Sunday, 28 October 2012

Amazing presentation on integrating security into the SDL

Nick Galbreath  (@NGalbreath)  has published the great presentation he delivered at OWASP's AppSec USA last week.

You can read it on his Rebooting (secure) (web) software development with Continuous Deployment blog entry or use the embedded  slide-share viewer below:

There are lots of great ideas and concepts in there, but for me the slide that really describes what we are trying to do (and how we have to solve the 'software security problem') is this one:

"If we want to fix Security .... we have to fix Development" 
"If we want to fix Security .... we have to fix Development" 
"If we want to fix Security .... we have to fix Development" 
.... (write/say 100x until internalized)
"If we want to fix Security .... we have to fix Development" 

One of the reasons why driving security changes and making code-fixes is so hard, is because security doesn't live in isolation and it is 100% depended on the development process that exists on the other side.

What I like about Nick's pragmatic approach is that he is showing (with real examples) that when there is a slick, fast and effective SDL (with daily pushes to production), security is much easier to embed and there is a much better architecture to 'inject security' into the SDL (and to understand the side effects of those security changes)

The good news is that we 'the security dudes' have such a good reputation with developers, and they trust us so much, that we are the best guys to drive this change.............

.... I can just hear the developers calling the security teams and say "....Hey we want to change how we develop our applications/websites, can't you come over and tell us what to do?  ... Since you've been trying to 'tell us what to do' forever ...  you must have good solutions for how to create the type of Development environment that Nick is talking about'..."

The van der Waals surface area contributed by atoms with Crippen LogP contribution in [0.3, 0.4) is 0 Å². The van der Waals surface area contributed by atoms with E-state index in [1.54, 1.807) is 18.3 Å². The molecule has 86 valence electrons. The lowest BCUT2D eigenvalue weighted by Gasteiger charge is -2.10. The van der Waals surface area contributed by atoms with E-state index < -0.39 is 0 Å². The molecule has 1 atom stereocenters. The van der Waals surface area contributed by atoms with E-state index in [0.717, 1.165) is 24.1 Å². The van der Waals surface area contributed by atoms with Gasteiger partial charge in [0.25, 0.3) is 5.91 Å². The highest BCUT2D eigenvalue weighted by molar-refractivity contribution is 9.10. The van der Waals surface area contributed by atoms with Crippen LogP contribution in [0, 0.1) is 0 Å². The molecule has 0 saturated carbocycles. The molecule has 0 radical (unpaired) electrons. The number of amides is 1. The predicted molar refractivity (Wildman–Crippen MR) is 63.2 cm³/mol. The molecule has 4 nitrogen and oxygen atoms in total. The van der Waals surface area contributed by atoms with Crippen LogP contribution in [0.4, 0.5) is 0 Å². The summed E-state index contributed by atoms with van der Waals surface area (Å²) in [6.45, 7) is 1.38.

....yeah ..... right :(

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Michael Hidalgo said...

Excellent post Dinis. I want to talk about some issues I have seen in Costa Rica, and I can't tell for sure if other countries have the same issue, but I have seen that most of the time developers (due to complex SDL) they are always responsible for everithing:
1.The product has a defect...Did you check witht the developer?
2.The product does not have a good performance... Did you check with the developer?
3.The application does not work.... Did you check with the developer?

And it would be great that all the software developers had the same knowledge than a Security expert, but not always is the case. If all the teams had a security expert (someone that can provide guidance and best practices about security)it would make the software more secure.

I have been quite observer about this topic. And this is one of the reasons why I want to present in our OWASP Day about how important is that all the people involved in the development of applications works together and take the security a bit more seriously.

We need to learn from the past.

Dinis Cruz said...

Yap and the more us (the 'security experts') can help (and add value) to developers the more they will want us to be involved.

But also very important is for the 'security experts' to realize that they might be 'experts' in security, but are usually not 'experts' in development.

This means that they need to respect developers, understand how their world (and frameworks) works, and they need to 'speak the developers language'